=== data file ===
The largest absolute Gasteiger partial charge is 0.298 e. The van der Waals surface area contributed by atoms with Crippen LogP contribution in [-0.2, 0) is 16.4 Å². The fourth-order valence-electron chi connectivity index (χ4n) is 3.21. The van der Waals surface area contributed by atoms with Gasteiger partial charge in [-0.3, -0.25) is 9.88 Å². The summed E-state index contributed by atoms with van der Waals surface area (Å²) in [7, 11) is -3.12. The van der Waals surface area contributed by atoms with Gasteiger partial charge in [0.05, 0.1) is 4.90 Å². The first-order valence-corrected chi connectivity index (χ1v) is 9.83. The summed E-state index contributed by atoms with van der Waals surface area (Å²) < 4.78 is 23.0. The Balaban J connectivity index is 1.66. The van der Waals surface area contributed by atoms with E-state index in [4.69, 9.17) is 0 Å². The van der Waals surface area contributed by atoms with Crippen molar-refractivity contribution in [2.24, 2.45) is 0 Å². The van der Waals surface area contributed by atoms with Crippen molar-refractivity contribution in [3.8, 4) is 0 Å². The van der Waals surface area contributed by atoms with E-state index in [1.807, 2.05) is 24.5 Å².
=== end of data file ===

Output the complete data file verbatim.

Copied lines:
The largest absolute Gasteiger partial charge is 0.298 e. The van der Waals surface area contributed by atoms with Crippen LogP contribution in [-0.2, 0) is 16.4 Å². The fourth-order valence-electron chi connectivity index (χ4n) is 3.21. The van der Waals surface area contributed by atoms with Gasteiger partial charge in [-0.3, -0.25) is 9.88 Å². The summed E-state index contributed by atoms with van der Waals surface area (Å²) in [7, 11) is -3.12. The van der Waals surface area contributed by atoms with Gasteiger partial charge in [0.05, 0.1) is 4.90 Å². The first-order valence-corrected chi connectivity index (χ1v) is 9.83. The summed E-state index contributed by atoms with van der Waals surface area (Å²) < 4.78 is 23.0. The Balaban J connectivity index is 1.66. The van der Waals surface area contributed by atoms with E-state index in [4.69, 9.17) is 0 Å². The van der Waals surface area contributed by atoms with Crippen molar-refractivity contribution in [2.24, 2.45) is 0 Å². The van der Waals surface area contributed by atoms with Crippen molar-refractivity contribution in [3.8, 4) is 0 Å². The van der Waals surface area contributed by atoms with E-state index in [1.807, 2.05) is 24.5 Å².